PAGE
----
In the progress economy we of course see this as a key aspect of their ability to make progress. From which value emerges and can subsequently be recognised.

We can say that reducing a lack of resource should increase progress made. That results in more value being created.

Relating to innovation

Innovation, then, is about finding or creating new resources, or using existing resources in new ways or combinations in order to make more progress (or existing progress better). We can look at this from the seeker and helper perspective.

seeker’s perspective

A seeker’s resources typically come from:

  • finding operand resources in nature
  • observing and copying others
  • creative thinking
  • trial and error

This is the human story of bootstrapping knowledge and skills into an ever increasing complex progress-making world. We’d probably refer to it as MacGyver-ing. An approach long favoured by lovable eccentric innovators.

On top of this, and more likely in today’s world, seekers acquire resources from previous engagements with progress propositions. Those leave the seeker with operand and operant resources which can be re-used in new progress attempts either as designed or in novel ways and/or novel combinations.

And there’s another part to this. Sometimes a seeker turns their newly acquired resources into an offering to help others make progress. The progress seeker becomes a progress helper. Doing so to engage in more service exchange to further their other progress attempts.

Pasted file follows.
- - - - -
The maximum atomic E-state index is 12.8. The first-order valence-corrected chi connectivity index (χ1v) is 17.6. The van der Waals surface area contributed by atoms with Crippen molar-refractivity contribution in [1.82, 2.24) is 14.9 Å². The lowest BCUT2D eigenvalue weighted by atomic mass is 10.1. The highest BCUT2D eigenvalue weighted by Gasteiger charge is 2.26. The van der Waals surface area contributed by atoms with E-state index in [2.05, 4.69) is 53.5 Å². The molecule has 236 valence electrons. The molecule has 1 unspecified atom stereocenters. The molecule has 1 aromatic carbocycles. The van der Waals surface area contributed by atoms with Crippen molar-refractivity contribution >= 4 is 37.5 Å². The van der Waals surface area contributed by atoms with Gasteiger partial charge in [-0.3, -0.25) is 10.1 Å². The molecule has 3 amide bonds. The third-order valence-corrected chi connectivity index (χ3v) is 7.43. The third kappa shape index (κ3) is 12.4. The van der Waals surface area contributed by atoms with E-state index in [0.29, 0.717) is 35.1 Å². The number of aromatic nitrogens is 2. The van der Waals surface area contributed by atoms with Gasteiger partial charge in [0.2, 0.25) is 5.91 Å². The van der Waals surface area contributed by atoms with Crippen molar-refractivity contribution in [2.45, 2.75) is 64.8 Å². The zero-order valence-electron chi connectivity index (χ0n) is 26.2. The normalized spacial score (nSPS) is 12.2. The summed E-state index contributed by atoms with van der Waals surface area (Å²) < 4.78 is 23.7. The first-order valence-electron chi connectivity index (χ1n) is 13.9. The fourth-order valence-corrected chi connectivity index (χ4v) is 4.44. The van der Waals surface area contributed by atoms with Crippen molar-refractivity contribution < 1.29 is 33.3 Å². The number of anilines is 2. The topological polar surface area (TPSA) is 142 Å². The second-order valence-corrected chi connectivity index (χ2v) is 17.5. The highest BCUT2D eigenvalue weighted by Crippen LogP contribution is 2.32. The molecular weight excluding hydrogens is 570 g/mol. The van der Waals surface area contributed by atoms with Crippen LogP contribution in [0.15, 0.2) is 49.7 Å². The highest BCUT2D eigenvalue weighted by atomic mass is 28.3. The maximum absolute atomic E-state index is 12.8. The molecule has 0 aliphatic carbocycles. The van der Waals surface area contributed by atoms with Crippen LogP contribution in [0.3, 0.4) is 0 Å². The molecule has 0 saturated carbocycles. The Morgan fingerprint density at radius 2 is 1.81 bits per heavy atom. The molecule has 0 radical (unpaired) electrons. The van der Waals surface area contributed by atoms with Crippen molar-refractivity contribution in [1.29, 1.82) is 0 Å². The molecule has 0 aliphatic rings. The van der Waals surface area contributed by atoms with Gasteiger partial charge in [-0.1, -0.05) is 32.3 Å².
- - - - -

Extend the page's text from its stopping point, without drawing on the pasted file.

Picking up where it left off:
helper’s perspective

Helper’s are incentivised to innovate their resources offered due to their need/wish to engage in service exchange (direct or usually indirect).

If they don’t offer ways to help a seeker make better progress than other helpers, then they will lose exchanges.

Additionally, seekers’ progress sought and origins are known to evolve over time. Not evolving the resources offered to match/anticipate is a sure way to lose out on exchanges.

There are several ways for a helper to enhance their resources. They can invest in research and development or engage in creative trial and error processes on their own.

Helpers can “carry” resources from other industries or markets. A good example is QR codes, which initially appeared in the automobile industry but are now widely used for ticketing, access control, information sharing, and various other applications.

They might also engage with another helper to get training for employees or improve internal systems. Or align resources from another helper through forming an ecosystem or acquisition.


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Discussion